A study held by Halim et al. investigated the reliability of six docking softwares towards AChE, however several limitations in that work were observed. Firstly, the employed 3D acetylcholinesterase receptors are resolved from Tetronarce californica, not from Homo sapiens. The differences between the two types of receptors are considerably significant with more reliable in silico results being obtained by docking into the crystallographic structures resolved from Homo sapiens. Secondly, Glide (Schrodinger inc.) has not been utilized in the virtual screening even though the former is considered as one of the most robust docking softwares. Finally, three of the GOLD scoring algorithms have been applied; Chemscore, GoldScore and ASP. However, the most recent scoring function of GOLD, introduced as a default scoring algorithm after version 5.1-ChemPLP, has demonstrated better results. Thus, we introduced the drawbacks of the aforementioned work, and carried out an exhaustive benchmarking study.
Firstly, re-docking simulations were carried out. Initial docking validation is a necessity considering the approximate character of all scoring functions, and the steadily growing count of PDB structures and docking softwares. The simplest and most frequently applied internal validation procedure is the self-docking methodology. During the simulation, an experimentally resolved conformation of a cocrystallized ligand is docked back into the active site of the receptor. The final docking solutions are compared to the primary poses of the co-crystallized ligand, and the RMSD values are calculated. The reliability of Glide and GOLD 5.3 to regenerate the bioactive poses of AChE co-crystallized ligands was evaluated. Docking poses with RMSD values under 2 Å were defined as acceptable. The presence of active waters was considered in all cases, taking into account the importance of conserved waters in the active site. It is unambiguous, however, that docking simulations with large ligand molecules, comprising a high number of rotatable bonds, could drastically affect the robustness of the virtual results. In such cases the conformational flexibility increases significantly, which leads to wrong ligand poses in the active site and poor docking scores. Overall, most of the obtained redocking results were in good agreement with recent findings[25,31,32].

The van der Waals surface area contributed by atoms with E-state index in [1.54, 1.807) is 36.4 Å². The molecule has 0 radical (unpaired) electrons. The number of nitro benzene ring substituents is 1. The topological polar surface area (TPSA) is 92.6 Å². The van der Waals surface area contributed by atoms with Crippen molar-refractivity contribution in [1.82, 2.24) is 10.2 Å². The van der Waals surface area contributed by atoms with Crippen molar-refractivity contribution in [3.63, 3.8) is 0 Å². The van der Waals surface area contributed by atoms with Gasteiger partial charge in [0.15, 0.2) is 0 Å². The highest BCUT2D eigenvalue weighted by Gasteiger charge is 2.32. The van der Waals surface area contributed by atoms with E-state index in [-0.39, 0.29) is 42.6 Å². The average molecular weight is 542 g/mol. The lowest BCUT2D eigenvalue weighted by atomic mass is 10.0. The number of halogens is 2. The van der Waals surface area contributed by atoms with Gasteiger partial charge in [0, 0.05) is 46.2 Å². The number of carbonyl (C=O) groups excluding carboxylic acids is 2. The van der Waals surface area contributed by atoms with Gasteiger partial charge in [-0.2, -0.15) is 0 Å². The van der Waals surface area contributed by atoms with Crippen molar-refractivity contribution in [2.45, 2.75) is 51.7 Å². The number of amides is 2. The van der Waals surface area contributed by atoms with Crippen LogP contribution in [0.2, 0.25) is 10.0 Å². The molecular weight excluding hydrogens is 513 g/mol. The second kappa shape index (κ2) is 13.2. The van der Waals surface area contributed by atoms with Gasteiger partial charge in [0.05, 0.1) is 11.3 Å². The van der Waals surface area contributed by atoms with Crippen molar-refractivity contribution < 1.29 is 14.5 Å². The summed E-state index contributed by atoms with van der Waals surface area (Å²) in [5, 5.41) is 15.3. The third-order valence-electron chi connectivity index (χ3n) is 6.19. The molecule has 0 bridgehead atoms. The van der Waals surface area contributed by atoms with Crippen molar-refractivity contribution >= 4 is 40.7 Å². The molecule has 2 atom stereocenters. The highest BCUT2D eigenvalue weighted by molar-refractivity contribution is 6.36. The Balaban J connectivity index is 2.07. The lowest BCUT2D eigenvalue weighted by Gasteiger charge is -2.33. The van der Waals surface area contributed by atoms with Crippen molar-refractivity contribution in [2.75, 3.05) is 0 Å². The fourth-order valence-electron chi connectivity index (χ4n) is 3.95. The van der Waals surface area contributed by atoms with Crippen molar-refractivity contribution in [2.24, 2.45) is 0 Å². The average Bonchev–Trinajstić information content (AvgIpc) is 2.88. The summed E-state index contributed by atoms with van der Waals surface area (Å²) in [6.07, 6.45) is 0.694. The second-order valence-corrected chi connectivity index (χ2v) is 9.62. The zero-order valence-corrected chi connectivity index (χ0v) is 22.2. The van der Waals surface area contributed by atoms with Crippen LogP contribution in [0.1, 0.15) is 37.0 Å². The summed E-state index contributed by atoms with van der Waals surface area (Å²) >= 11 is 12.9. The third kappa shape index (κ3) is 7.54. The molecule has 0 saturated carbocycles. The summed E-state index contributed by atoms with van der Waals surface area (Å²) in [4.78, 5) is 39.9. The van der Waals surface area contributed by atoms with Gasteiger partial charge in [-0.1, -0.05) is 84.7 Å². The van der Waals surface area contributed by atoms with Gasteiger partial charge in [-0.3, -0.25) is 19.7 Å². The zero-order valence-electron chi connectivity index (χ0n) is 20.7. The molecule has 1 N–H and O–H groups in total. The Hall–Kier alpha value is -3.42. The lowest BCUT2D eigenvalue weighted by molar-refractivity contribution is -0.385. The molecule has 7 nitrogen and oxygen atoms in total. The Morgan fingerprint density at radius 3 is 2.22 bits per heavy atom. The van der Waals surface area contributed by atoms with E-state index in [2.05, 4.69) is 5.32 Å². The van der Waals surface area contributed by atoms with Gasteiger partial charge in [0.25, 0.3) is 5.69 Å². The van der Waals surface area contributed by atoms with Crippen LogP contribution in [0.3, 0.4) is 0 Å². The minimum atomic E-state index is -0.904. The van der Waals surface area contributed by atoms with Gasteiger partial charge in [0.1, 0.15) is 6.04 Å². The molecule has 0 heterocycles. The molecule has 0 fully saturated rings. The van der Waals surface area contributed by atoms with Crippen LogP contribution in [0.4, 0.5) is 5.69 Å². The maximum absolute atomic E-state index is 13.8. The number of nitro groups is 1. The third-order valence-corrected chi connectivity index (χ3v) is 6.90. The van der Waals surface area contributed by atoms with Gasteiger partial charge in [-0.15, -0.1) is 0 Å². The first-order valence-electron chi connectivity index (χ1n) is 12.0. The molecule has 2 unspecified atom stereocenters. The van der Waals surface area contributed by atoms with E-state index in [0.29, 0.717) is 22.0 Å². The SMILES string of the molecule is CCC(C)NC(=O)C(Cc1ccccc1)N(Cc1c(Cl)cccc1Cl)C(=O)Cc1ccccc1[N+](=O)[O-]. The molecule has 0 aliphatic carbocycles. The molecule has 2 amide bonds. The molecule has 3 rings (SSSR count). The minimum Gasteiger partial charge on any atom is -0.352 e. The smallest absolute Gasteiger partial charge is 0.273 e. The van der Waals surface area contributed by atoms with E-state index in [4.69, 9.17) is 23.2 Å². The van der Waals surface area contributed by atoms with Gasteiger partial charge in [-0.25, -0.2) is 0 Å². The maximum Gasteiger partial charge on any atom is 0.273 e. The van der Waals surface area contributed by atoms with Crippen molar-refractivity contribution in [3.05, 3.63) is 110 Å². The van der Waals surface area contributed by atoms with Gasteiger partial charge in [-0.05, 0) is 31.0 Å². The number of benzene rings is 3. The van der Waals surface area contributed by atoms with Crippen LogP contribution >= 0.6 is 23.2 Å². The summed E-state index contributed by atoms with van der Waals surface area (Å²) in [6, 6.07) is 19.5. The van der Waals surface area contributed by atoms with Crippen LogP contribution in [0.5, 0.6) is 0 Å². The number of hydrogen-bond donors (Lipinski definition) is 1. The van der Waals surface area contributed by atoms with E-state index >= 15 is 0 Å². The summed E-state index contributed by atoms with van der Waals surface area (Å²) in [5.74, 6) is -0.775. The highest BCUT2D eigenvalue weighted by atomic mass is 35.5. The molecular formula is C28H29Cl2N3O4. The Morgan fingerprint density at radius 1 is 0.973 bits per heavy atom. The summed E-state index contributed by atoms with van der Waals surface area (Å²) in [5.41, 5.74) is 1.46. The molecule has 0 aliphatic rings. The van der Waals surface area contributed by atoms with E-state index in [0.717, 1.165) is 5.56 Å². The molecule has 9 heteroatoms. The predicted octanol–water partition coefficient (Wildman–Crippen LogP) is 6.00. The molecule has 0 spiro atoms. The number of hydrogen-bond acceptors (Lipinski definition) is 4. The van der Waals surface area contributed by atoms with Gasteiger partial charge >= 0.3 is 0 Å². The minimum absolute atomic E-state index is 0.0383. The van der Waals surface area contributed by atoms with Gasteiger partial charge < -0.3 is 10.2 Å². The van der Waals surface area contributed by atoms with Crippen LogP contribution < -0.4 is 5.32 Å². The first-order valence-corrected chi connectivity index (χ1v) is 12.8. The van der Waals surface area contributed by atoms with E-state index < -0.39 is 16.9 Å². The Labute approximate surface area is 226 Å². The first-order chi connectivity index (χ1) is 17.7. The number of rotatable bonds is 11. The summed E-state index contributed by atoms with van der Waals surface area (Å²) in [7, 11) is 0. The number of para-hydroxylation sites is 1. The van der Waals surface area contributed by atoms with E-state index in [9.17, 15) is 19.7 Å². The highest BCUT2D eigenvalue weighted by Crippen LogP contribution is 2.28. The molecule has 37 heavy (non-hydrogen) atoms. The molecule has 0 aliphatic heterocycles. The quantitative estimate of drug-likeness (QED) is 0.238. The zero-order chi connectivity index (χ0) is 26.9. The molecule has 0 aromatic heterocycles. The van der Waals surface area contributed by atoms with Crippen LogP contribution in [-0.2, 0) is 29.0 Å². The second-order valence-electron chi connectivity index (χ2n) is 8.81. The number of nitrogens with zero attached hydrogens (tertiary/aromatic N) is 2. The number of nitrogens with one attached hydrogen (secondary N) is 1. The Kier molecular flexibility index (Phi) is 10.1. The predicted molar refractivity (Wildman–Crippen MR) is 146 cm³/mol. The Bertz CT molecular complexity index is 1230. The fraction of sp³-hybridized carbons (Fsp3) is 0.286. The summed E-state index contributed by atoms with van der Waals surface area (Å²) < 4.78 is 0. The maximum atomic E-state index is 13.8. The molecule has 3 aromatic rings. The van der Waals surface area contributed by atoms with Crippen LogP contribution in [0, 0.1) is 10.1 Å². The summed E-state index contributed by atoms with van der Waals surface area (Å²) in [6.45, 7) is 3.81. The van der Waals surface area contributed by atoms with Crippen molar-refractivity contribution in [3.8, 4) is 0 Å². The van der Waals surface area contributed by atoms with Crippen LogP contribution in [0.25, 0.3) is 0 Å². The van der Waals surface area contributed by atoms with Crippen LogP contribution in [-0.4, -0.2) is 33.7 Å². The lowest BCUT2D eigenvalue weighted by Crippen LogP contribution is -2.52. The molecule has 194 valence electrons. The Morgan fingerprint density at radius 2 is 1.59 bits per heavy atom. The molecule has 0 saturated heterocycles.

The conducted benchmarking simulations employing Glide as docking software revealed the major drawback of some searching and scoring algorithms. Most of the decoys were ranked in the top positions which drastically decreased the enrichment factors. In contrast, the simulations with GOLD 5.3 acquired more reliable data which could be related to the different searching algorithm implemented in the software, the genetic algorithm. Moreover, after initial evaluation of all scoring functions employed in GOLD 5.3, ChemPLP demonstrated the highest enrichments. The potential of the former algorithm has been reported by Li et al..
The highest enrichment achieved in the crystallographic structure 1Q84 could be explained with the solvent-accessible and highly mobile active amino residue Trp 286. After the utilization of the available DUD-E dataset 1Q84 acquired the most promising results out of all applied AChE PDBs when GOLD 5.3 was used. Out of the crystallographic structures resoluted from Homo sapiens, 4M0F demonstrated the best ability to differentiate trueactive inhibitors from decoys.
To observe the alteration in the enrichment we incorporated the protein’s flexibility in the docking simulations, as well as MM/GBSA recalculations. Numerous papers have reported higher enrichments when ensemble docking and free binding energy recalculations have been introduced in the docking simulations[5,37]. Interestingly, the implementation of several AChE crystallographic structures with dissimilar active site conformations led to higher EF value, however, the rankings of the active ligands were not ideal which was observed after calculating the modified EF`. Thus, the employment of a single AChE structure (1Q84) in the virtual screenings with GOLD 5.3 is more reliable than using a superimposed complex of crystallographic enzymes. Furthermore, the MM/GBSA method was applied to calculate the free binding energies of the top scored docking complexes. Interestingly, the implementation of the former method did not achieve higher enrichment in the current work which might be due to the limitations of MM/GBSA.
In conclusion, exhaustive docking simulations in numerous AChE receptors were conducted utilizing two of the most robust docking softwares-GOLD 5.3 and Glide. In all of the employed crystallographic structures, GOLD 5.3 showed better results when compared to Glide. The best docking protocol was constructed out of the ChemPLP scoring function with 8 Å binding grid in the active site of 1Q84. Moreover, out of the crystallographic structures resoluted from Homo sapiens, 4M0F demonstrated the best ability to differentiate true-active inhibitors from decoys. From the obtained data the inability of Glide to correctly score most of the actives, in all of the crystallographic AChE receptors, should be pointed out. Furthermore, the ensemble docking, and the free binding energy recalculations with MM/ GBSA did not demonstrate improvements in the enrichment values. This study will be beneficial for a future virtual screening of novel AChE inhibitors.
This work was supported by the Council of Medical Sciences at the Medical University of Sofia (Contract No. 160/04.06.2022, Grand No. 7418/19.11.2021).
Confict of Interest
The authors declare no conflicts of interest.